Beef producers: New Angus plant a waiting game
Though a turnkey beef plant on the outskirts of Aberdeen sits dormant, some area beef producers said they believe it will reopen in time and offer a boost to cattlemen in the region.
“I’m confident that it will open again,” said Herman Schumacher, who co-owns the LDL Cattle Company near Ipswich. “I’m certainly hopeful of that, and I think it will happen eventually. I tend to look on the bright side of things, but I think that’s how a lot of cattlemen feel.”
Operational for a time in 2012, the plant — which was expected to provide Aberdeen with a significant longterm labor force injection and be a boon for area beef producers — has sat idle, leaving many more questions than answers.
Formerly called Northern Beef Packers, the plant was sold at a bankruptcy auction in Sioux Falls in December and is now owned by White Oak Global Advisors, an investment firm based in California. As of Tuesday morning, a federal bankruptcy judge had yet to rule on a case involving a lien placed on the property by a former contractor.
With the future of the plant still seemingly up in the air, Randy Bauer, of Bauer Feed Yard and Farms near Mina said White Oak could simply be biding its time.
“In view of the limited supply of cattle, the feeling is that they’re maybe treading water here,” Bauer said. “I don’t know that for sure, but I suspect that they might be. As far as I know, the intentions of the owners are to eventually have (the plant) maybe sold so that it can process cattle. There are a lot of dollars invested in that facility, and it’s pretty much a single-use facility.”
Now called New Angus after the sale, an up-and-running beef plant in Aberdeen would change the landscape of the local beef market, according to Bauer.
“Right now, we’re paying anywhere from $38 up to $60 or more per head just to haul the animal to market,” Bauer said. “That money would come back to this area. As feeders, we would be able to pay more for the calves or the cattle we buy. It would add value to something that we’re basic producers of here in this region. We’ve got the cattle here and, with grain prices where they are, I would expect we’d see the cow herd increase.”
While the situation surrounding the beef plant remains controversial in certain circles — one area beef producer declined to comment for this story, citing the divisive nature of the topic — Schumacher said the reopening of the beef plant would only make sense.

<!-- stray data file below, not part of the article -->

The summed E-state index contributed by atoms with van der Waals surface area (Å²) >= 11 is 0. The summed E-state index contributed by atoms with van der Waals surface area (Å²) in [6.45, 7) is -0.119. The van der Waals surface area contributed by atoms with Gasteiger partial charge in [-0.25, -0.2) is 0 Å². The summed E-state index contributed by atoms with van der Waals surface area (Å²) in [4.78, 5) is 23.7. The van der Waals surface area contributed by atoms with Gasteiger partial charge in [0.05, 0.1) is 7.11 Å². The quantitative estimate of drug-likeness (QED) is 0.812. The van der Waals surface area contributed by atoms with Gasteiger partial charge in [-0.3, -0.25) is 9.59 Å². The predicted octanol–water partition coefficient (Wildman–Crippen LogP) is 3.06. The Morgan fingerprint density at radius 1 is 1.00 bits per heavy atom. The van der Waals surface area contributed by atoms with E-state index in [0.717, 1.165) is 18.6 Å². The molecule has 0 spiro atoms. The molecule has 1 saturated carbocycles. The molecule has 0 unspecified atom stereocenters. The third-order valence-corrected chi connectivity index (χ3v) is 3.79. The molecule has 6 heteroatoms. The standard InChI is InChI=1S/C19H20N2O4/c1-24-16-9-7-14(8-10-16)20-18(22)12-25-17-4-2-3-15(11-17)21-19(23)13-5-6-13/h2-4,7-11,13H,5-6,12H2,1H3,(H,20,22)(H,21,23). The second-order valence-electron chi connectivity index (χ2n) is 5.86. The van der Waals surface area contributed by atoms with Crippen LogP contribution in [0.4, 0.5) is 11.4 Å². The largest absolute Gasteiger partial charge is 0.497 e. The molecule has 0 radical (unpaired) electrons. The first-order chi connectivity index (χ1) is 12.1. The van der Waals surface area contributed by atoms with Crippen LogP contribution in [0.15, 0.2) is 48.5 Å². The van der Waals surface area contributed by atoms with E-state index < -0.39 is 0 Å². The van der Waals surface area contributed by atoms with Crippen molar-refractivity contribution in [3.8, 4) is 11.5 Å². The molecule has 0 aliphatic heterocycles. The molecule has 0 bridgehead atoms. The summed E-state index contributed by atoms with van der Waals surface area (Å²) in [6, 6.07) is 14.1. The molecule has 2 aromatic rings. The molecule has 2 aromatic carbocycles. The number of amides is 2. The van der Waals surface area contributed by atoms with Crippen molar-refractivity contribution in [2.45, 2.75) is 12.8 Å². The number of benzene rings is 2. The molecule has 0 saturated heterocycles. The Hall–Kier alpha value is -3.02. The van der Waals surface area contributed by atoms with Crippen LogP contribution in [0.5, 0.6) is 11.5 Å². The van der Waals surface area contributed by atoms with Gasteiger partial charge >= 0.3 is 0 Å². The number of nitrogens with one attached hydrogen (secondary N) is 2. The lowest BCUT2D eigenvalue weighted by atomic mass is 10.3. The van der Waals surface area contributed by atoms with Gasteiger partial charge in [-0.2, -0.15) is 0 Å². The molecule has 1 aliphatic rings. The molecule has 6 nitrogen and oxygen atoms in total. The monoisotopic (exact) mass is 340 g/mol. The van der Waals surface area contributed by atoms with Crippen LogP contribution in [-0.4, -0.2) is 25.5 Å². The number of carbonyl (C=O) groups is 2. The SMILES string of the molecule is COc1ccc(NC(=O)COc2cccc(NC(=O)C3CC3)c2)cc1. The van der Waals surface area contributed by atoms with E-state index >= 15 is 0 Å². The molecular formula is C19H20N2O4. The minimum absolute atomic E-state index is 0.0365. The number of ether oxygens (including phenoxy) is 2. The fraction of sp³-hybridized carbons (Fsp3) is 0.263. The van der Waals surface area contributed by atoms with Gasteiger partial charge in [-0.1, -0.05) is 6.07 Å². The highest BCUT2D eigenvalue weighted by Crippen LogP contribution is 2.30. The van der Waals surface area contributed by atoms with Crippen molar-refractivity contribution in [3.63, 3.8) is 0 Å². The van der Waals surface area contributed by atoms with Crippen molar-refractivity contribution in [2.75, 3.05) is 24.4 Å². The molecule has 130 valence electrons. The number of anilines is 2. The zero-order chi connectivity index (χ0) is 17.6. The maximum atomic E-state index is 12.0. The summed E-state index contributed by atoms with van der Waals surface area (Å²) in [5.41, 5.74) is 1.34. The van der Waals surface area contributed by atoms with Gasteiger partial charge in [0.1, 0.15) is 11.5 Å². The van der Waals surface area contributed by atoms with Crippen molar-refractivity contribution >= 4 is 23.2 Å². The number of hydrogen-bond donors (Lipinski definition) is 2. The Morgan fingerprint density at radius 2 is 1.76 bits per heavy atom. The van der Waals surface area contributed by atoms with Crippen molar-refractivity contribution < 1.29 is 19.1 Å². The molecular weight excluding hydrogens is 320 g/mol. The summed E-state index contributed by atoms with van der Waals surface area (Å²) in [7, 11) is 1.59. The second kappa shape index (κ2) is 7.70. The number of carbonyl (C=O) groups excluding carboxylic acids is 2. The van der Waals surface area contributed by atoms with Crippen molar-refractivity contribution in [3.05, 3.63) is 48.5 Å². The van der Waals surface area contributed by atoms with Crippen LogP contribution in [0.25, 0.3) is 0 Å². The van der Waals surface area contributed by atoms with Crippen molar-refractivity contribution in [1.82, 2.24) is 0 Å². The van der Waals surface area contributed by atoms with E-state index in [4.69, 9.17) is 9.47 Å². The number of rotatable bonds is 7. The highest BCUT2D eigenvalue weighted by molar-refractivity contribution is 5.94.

“We’re hauling as far as 300 to 450 miles right now,” Schumacher said. “In this region, in the Dakotas, Nebraska and Montana, we have some of the highest-quality beef around. To have that plant running would be a great thing. We’re seeing record prices now, so we’ll see what happens. As far as packing houses go, I can tell you that this plant in Aberdeen is state-of-the-art and I can’t see it sitting there forever.”
While he said he wasn’t sure what the beef landscape in South Dakota would look like with an operational beef plant in Aberdeen, Warren Symens, of Symens Brothers Limousin near Amherst, said it would likely be positive for area producers.
“We’d be getting a little more,” Symens said. “It’s hard to know exactly. I know some people are discouraged that the plant isn’t running. I know this, though — existing plants are looking for cattle all the time.”
Absolutely!Aberdeen executive director Julie Johnson said she’s been encouraged by what she knows of White Oak’s plans for the future of the plant.
“I think they’re doing their homework and working on getting it right,” Johnson said.
Aberdeen Mayor Mike Levsen also seemed upbeat about the plant’s future on Tuesday.
“The way for White Oak to recover value for their investment is to get the plant operating, and all their interaction with me has been related to doing just that in a responsible and systematic way,” Levsen said. “They don’t require city involvement in most of what they need to do. For those things where the city is involved, like inspections and permits, they are proceeding as any business would.”
Messages left for several White Oak officials were not returned as of Tuesday evening. A White Oak receptionist said Monday that one of the individuals who could potentially comment on the status of the beef plant was traveling and unavailable.
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